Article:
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Google Looked Into Space Elevator, Hoverboards, and Teleportation 98

Posted by Soulskill
from the go-big-or-go-home-on-your-hoverboard dept.
An anonymous reader writes "Google has a huge research budget and an apparent willingness to take on huge projects. They've gotten themselves into autonomous cars, fiber optic internet, robotics, and Wi-Fi balloons. But that raises a question: if they're willing to commit to projects as difficult and risk as those, what projects have they explored but rejected? Several of the scientists working at Google's 'innovation lab' have spilled the beans: '[Mag-lev] systems have a stabilizing structure that keeps trains in place as they hover and move forward in only one direction. That couldn't quite translate into an open floor plan of magnets that keep a hoverboard steadily aloft and free to move in any direction. One problem, as Piponi explains, is that magnets tend to keep shifting polarities, so your hoverboard would constantly flip over as you floated around moving from a state of repulsion to attraction with the magnets. Any skateboarder could tell you what that means: Your hoverboard would suck. ... If scaling problems are what brought hoverboards down to earth, material-science issues crashed the space elevator. The team knew the cable would have to be exceptionally strong-- "at least a hundred times stronger than the strongest steel that we have," by Piponi's calculations. He found one material that could do this: carbon nanotubes. But no one has manufactured a perfectly formed carbon nanotube strand longer than a meter. And so elevators "were put in a deep freeze," as Heinrich says, and the team decided to keep tabs on any advances in the carbon nanotube field.'"
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Google Looked Into Space Elevator, Hoverboards, and Teleportation

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  • by Katatsumuri (1137173) on Wednesday April 16, 2014 @05:54AM (#46765301)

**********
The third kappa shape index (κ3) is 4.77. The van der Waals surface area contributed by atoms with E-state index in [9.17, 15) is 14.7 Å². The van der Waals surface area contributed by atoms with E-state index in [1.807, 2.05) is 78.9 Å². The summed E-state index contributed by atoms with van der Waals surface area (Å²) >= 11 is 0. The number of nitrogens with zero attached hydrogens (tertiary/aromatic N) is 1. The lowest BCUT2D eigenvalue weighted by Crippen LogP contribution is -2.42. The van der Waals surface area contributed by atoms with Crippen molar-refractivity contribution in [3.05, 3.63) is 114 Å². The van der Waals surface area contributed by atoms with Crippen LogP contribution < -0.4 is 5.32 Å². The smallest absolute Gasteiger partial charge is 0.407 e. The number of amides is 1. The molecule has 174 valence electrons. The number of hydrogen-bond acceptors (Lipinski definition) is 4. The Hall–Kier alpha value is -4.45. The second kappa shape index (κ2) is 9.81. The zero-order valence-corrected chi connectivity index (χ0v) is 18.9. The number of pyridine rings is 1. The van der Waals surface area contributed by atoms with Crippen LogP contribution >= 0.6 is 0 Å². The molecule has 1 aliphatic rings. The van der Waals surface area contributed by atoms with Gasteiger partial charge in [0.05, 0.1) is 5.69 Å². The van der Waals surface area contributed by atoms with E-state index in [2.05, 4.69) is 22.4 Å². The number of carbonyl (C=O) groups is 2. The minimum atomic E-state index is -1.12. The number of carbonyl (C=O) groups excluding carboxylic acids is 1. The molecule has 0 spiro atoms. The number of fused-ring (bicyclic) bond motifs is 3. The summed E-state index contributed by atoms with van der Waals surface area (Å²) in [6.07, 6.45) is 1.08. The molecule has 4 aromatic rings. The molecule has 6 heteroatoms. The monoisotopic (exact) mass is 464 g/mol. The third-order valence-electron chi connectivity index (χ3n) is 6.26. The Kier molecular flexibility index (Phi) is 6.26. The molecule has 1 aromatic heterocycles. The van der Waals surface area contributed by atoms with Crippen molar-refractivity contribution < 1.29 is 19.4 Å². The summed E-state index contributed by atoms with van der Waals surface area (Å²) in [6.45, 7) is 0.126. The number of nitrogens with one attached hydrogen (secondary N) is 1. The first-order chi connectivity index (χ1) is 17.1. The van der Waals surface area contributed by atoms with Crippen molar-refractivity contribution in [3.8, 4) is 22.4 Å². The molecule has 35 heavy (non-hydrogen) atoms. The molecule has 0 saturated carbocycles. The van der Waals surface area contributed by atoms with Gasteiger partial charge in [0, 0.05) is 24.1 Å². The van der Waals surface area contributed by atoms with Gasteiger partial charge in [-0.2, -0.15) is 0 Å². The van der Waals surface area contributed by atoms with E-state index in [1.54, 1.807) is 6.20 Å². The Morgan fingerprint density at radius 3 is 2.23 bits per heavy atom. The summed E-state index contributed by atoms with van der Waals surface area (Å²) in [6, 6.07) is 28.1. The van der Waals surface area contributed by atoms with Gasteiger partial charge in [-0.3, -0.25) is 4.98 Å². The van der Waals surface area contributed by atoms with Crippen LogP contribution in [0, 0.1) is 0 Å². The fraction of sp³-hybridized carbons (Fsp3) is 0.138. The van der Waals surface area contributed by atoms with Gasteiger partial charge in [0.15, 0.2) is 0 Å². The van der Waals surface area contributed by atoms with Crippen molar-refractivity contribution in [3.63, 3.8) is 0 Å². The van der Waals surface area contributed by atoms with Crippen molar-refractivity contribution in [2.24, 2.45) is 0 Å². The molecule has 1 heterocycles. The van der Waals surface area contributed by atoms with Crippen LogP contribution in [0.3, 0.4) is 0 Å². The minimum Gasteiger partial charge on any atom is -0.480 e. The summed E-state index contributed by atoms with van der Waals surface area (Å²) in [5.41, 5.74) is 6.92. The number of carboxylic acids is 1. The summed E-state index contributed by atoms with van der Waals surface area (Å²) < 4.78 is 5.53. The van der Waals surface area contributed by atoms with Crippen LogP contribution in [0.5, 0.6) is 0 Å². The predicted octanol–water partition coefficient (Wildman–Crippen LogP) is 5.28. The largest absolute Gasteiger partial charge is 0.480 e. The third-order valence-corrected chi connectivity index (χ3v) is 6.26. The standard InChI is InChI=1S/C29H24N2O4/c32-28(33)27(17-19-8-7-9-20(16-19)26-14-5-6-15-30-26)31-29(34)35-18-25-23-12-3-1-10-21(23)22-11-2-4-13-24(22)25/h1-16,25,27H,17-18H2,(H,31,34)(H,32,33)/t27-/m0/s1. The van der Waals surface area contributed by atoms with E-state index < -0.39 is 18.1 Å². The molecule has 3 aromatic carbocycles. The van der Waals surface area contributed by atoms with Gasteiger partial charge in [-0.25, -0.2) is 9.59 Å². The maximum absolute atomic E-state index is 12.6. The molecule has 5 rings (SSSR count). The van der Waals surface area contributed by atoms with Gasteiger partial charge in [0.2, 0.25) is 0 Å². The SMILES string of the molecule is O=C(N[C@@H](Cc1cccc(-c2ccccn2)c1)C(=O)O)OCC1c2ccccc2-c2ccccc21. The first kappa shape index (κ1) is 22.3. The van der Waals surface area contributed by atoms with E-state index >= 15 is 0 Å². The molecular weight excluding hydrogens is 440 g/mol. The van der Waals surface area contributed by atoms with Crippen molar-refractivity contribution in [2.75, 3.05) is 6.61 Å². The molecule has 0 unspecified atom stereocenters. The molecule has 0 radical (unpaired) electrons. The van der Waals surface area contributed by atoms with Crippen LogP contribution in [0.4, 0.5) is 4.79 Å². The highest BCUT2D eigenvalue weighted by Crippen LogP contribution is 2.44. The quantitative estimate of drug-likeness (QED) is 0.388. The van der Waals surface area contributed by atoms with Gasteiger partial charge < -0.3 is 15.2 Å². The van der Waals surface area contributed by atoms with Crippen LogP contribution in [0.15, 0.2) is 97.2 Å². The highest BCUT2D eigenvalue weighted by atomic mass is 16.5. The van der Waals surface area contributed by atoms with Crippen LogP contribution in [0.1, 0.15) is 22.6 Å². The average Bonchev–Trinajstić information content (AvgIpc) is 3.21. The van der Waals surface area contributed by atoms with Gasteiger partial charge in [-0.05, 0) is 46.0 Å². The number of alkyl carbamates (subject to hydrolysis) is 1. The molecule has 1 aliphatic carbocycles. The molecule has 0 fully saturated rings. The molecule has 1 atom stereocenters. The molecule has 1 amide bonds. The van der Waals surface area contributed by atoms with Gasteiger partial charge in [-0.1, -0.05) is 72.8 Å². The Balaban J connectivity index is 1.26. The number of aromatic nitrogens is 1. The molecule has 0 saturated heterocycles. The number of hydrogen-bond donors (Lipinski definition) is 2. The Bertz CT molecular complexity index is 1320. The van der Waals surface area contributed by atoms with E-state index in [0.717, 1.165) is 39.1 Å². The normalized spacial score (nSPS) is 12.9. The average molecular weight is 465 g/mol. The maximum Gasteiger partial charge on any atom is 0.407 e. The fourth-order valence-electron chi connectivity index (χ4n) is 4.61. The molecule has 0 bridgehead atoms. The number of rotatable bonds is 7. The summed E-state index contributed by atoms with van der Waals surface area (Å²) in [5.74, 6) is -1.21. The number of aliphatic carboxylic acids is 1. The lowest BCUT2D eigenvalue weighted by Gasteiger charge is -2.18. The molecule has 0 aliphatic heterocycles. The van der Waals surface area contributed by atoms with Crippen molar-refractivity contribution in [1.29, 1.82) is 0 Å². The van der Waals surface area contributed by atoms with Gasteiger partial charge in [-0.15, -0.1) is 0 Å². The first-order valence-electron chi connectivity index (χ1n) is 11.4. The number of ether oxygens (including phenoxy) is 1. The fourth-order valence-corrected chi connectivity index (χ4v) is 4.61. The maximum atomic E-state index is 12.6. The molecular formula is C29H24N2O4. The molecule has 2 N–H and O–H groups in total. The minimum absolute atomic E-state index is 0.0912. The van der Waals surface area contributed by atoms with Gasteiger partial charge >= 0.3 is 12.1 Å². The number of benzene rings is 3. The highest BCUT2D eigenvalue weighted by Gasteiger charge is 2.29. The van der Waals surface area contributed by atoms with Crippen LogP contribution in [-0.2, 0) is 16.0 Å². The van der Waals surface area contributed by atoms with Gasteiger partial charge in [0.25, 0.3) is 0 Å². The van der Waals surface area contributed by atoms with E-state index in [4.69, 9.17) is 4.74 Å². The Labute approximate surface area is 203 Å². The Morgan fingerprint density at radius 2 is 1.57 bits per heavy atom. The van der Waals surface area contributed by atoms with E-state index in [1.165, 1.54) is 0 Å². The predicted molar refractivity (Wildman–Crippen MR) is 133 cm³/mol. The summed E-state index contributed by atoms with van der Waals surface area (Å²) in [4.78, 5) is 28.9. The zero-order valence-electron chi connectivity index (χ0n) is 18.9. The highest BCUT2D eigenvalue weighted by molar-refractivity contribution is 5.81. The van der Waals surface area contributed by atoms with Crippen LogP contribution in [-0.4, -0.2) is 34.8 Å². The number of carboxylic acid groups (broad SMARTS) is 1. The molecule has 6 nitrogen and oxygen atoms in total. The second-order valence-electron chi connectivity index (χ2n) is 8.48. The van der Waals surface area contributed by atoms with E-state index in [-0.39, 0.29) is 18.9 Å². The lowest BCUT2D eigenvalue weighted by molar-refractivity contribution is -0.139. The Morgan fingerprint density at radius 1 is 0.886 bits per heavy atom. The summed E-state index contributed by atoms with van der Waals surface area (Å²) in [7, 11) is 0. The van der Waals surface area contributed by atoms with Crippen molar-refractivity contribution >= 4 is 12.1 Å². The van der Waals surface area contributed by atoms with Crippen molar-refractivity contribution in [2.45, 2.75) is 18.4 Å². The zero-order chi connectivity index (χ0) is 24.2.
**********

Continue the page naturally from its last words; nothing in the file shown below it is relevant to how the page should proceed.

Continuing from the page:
And more generally, if you are the world's leader in fetching, organizing and navigating the information, it puts you in a great position to jump on new trends.

    I believe Google's business plan goes like this:
    1. Master the world's information flow.
    2. Make some money in the process.
    3. Invest in promising new technology.
    4. Strengthen your competitive advantage even more.
    5. Massive profit.
    6. World domination.

    See? No "???" item.

    As a technocratic optimist, I am glad that this plan extends the human knowledge and power. But I'm also worried that this power will likely be concentrated in one mega-corporation.

  • by tlambert (566799) on Wednesday April 16, 2014 @06:11AM (#46765347)

    Once thing they should look at is a city within a single mega-structure.

    Why should they build an Arcology, when there are already two in progress:

    Masdar City in Abu Dhabi: []

    Arcosanti North of Phoenix Arizona: []

  • by fuzzyfuzzyfungus (1223518) on Wednesday April 16, 2014 @06:28AM (#46765423) Journal
    There's a big difference between 'cautionary tale' and 'impossible' (indeed, 'cautionary tale' is one of the valuable tools that designers can use to make things possible and not fuck them up...); but anytime somebody proposes some arcology-style megastructure, I immediately think of all those (relatively modern, relatively upscale in terms of rent/unit area and clientele, office buildings that can't even maintain comfortable temperatures in many of their rooms, despite being built, by a single entity in the position to dictate the solution used, at a point in history where networked, digital, temperature sensors are nearly free compared to the price of putting up a decent, code-compliant, office building...

    That's obviously exactly the sort of problem that 'big data' people probably love, just throw a few more sensors in there, let us crunch the numbers and build an expert system to control the heating ducts, etc; but it's also an example of how even people who should know better, and who can afford to buy what they need to do better, fuck up so often it isn't even a surprise anymore. On an arcology scale, that sort of incompetence starts to edge into 'life-support failure' territory.
  • by fuzzyfuzzyfungus (1223518) on Wednesday April 16, 2014 @06:34AM (#46765453) Journal

    The things have more uses than space elevators. A thinner stronger cable is always going to have uses even if it's only a few metres.

    If we could fab them cheaply (and they don't turn out to be as carcinogenic as irradiated super-death-asbestos or anything), we'd probably use carbon nanotubes in everything. All sorts of neat thermal and electrical properties, strong as hell, just replace fiberglass with engineered carbon and feel the strength!

    However, (aside from the pure sci-fi value) I think the reason that space elevators get the attention is that, unlike many other things that are entirely doable with lesser carbon fiber, fiberglass, aramid, etc. but would be X% better with nanotubes; the going consensus seems to be "If you want to stretch a rope from earth to orbit, it has to be This Strong, and that really narrows the options down to carbon nanotubes and, um, um...

    The question of whether what we build with carbon fiber composites today will be better tomorrow is interesting; but its a 'difference of degree not of kind' sort of thing. 'Space elevator' vs. 'Haha, huddle in your gravity well like pitiful ants!' is a much more dramatic matter.

"Floggings will continue until morale improves." -- anonymous flyer being distributed at Exxon USA